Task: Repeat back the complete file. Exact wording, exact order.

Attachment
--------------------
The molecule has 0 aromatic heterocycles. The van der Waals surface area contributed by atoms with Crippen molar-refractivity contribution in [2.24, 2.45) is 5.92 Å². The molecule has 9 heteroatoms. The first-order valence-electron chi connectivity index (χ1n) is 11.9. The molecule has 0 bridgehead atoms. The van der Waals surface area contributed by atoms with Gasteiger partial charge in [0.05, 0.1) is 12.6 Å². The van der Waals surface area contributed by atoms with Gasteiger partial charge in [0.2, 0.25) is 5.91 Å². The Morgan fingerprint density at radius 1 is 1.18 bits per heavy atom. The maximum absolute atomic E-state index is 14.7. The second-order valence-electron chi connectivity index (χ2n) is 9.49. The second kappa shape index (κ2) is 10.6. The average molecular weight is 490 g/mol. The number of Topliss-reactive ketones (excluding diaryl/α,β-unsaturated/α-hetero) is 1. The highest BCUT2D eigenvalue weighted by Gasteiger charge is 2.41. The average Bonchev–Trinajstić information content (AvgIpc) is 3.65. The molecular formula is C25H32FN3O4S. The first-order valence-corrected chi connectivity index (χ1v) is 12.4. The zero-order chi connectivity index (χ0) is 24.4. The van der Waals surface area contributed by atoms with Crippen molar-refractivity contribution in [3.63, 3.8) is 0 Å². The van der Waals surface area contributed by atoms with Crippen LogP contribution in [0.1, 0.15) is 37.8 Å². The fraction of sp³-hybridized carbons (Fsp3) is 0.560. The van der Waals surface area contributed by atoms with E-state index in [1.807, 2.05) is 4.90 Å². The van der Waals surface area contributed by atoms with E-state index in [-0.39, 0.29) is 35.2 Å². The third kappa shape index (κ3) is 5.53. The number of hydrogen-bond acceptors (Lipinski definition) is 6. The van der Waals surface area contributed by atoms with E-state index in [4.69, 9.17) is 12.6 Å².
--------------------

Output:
The molecule has 0 aromatic heterocycles. The van der Waals surface area contributed by atoms with Crippen molar-refractivity contribution in [2.24, 2.45) is 5.92 Å². The molecule has 9 heteroatoms. The first-order valence-electron chi connectivity index (χ1n) is 11.9. The molecule has 0 bridgehead atoms. The van der Waals surface area contributed by atoms with Gasteiger partial charge in [0.05, 0.1) is 12.6 Å². The van der Waals surface area contributed by atoms with Gasteiger partial charge in [0.2, 0.25) is 5.91 Å². The Morgan fingerprint density at radius 1 is 1.18 bits per heavy atom. The maximum absolute atomic E-state index is 14.7. The second-order valence-electron chi connectivity index (χ2n) is 9.49. The second kappa shape index (κ2) is 10.6. The average molecular weight is 490 g/mol. The number of Topliss-reactive ketones (excluding diaryl/α,β-unsaturated/α-hetero) is 1. The highest BCUT2D eigenvalue weighted by Gasteiger charge is 2.41. The average Bonchev–Trinajstić information content (AvgIpc) is 3.65. The molecular formula is C25H32FN3O4S. The first-order valence-corrected chi connectivity index (χ1v) is 12.4. The zero-order chi connectivity index (χ0) is 24.4. The van der Waals surface area contributed by atoms with Crippen molar-refractivity contribution in [3.63, 3.8) is 0 Å². The van der Waals surface area contributed by atoms with Crippen LogP contribution in [0.1, 0.15) is 37.8 Å². The fraction of sp³-hybridized carbons (Fsp3) is 0.560. The van der Waals surface area contributed by atoms with E-state index in [1.807, 2.05) is 4.90 Å². The van der Waals surface area contributed by atoms with E-state index in [-0.39, 0.29) is 35.2 Å². The third kappa shape index (κ3) is 5.53. The number of hydrogen-bond acceptors (Lipinski definition) is 6. The van der Waals surface area contributed by atoms with E-state index in [4.69, 9.17) is 12.6 Å².